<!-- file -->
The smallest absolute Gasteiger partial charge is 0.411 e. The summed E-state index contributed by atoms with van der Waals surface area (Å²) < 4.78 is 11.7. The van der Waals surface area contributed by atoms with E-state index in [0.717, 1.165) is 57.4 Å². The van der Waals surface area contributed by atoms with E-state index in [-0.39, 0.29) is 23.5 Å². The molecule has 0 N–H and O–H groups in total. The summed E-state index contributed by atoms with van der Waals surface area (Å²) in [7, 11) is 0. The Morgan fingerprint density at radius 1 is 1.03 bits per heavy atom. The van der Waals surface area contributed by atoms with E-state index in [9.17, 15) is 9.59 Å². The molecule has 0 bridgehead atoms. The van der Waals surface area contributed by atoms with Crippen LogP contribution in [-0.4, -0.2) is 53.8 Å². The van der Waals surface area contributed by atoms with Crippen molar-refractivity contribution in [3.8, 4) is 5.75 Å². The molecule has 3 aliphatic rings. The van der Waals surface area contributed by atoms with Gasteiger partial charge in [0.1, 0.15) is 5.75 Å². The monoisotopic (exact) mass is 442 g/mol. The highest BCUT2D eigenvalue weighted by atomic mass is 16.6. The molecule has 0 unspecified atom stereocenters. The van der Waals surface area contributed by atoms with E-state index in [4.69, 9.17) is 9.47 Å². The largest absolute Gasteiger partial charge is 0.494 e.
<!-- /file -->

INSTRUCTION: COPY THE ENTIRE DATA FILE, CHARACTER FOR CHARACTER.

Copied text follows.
The smallest absolute Gasteiger partial charge is 0.411 e. The summed E-state index contributed by atoms with van der Waals surface area (Å²) < 4.78 is 11.7. The van der Waals surface area contributed by atoms with E-state index in [0.717, 1.165) is 57.4 Å². The van der Waals surface area contributed by atoms with E-state index in [-0.39, 0.29) is 23.5 Å². The molecule has 0 N–H and O–H groups in total. The summed E-state index contributed by atoms with van der Waals surface area (Å²) in [7, 11) is 0. The Morgan fingerprint density at radius 1 is 1.03 bits per heavy atom. The van der Waals surface area contributed by atoms with E-state index in [9.17, 15) is 9.59 Å². The molecule has 0 bridgehead atoms. The van der Waals surface area contributed by atoms with Crippen LogP contribution in [-0.4, -0.2) is 53.8 Å². The van der Waals surface area contributed by atoms with Crippen molar-refractivity contribution in [3.8, 4) is 5.75 Å². The molecule has 3 aliphatic rings. The van der Waals surface area contributed by atoms with Gasteiger partial charge in [0.1, 0.15) is 5.75 Å². The monoisotopic (exact) mass is 442 g/mol. The highest BCUT2D eigenvalue weighted by atomic mass is 16.6. The molecule has 0 unspecified atom stereocenters. The van der Waals surface area contributed by atoms with E-state index in [4.69, 9.17) is 9.47 Å². The largest absolute Gasteiger partial charge is 0.494 e.